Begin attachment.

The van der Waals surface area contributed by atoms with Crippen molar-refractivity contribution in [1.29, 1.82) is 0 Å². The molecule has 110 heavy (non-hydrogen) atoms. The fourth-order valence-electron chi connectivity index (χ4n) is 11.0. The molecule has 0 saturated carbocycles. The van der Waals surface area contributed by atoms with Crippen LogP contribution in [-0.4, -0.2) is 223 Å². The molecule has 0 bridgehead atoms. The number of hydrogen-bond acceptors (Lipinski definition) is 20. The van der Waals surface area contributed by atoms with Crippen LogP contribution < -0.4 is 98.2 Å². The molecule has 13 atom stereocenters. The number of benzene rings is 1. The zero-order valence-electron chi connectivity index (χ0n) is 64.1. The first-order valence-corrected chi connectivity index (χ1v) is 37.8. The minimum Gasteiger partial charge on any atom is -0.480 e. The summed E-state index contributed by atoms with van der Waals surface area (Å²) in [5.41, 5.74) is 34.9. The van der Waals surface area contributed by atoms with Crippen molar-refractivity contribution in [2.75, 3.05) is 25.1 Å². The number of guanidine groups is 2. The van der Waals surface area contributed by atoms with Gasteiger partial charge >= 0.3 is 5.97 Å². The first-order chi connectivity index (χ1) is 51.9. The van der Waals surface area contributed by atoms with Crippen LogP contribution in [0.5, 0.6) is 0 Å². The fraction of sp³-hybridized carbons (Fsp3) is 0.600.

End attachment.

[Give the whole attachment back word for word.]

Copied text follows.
The van der Waals surface area contributed by atoms with Crippen molar-refractivity contribution in [1.29, 1.82) is 0 Å². The molecule has 110 heavy (non-hydrogen) atoms. The fourth-order valence-electron chi connectivity index (χ4n) is 11.0. The molecule has 0 saturated carbocycles. The van der Waals surface area contributed by atoms with Crippen LogP contribution in [-0.4, -0.2) is 223 Å². The molecule has 0 bridgehead atoms. The number of hydrogen-bond acceptors (Lipinski definition) is 20. The van der Waals surface area contributed by atoms with Crippen LogP contribution < -0.4 is 98.2 Å². The molecule has 13 atom stereocenters. The number of benzene rings is 1. The zero-order valence-electron chi connectivity index (χ0n) is 64.1. The first-order valence-corrected chi connectivity index (χ1v) is 37.8. The minimum Gasteiger partial charge on any atom is -0.480 e. The summed E-state index contributed by atoms with van der Waals surface area (Å²) in [5.41, 5.74) is 34.9. The van der Waals surface area contributed by atoms with Crippen molar-refractivity contribution in [2.75, 3.05) is 25.1 Å². The number of guanidine groups is 2. The van der Waals surface area contributed by atoms with Gasteiger partial charge >= 0.3 is 5.97 Å². The first-order chi connectivity index (χ1) is 51.9. The van der Waals surface area contributed by atoms with Crippen LogP contribution in [0.5, 0.6) is 0 Å². The fraction of sp³-hybridized carbons (Fsp3) is 0.600.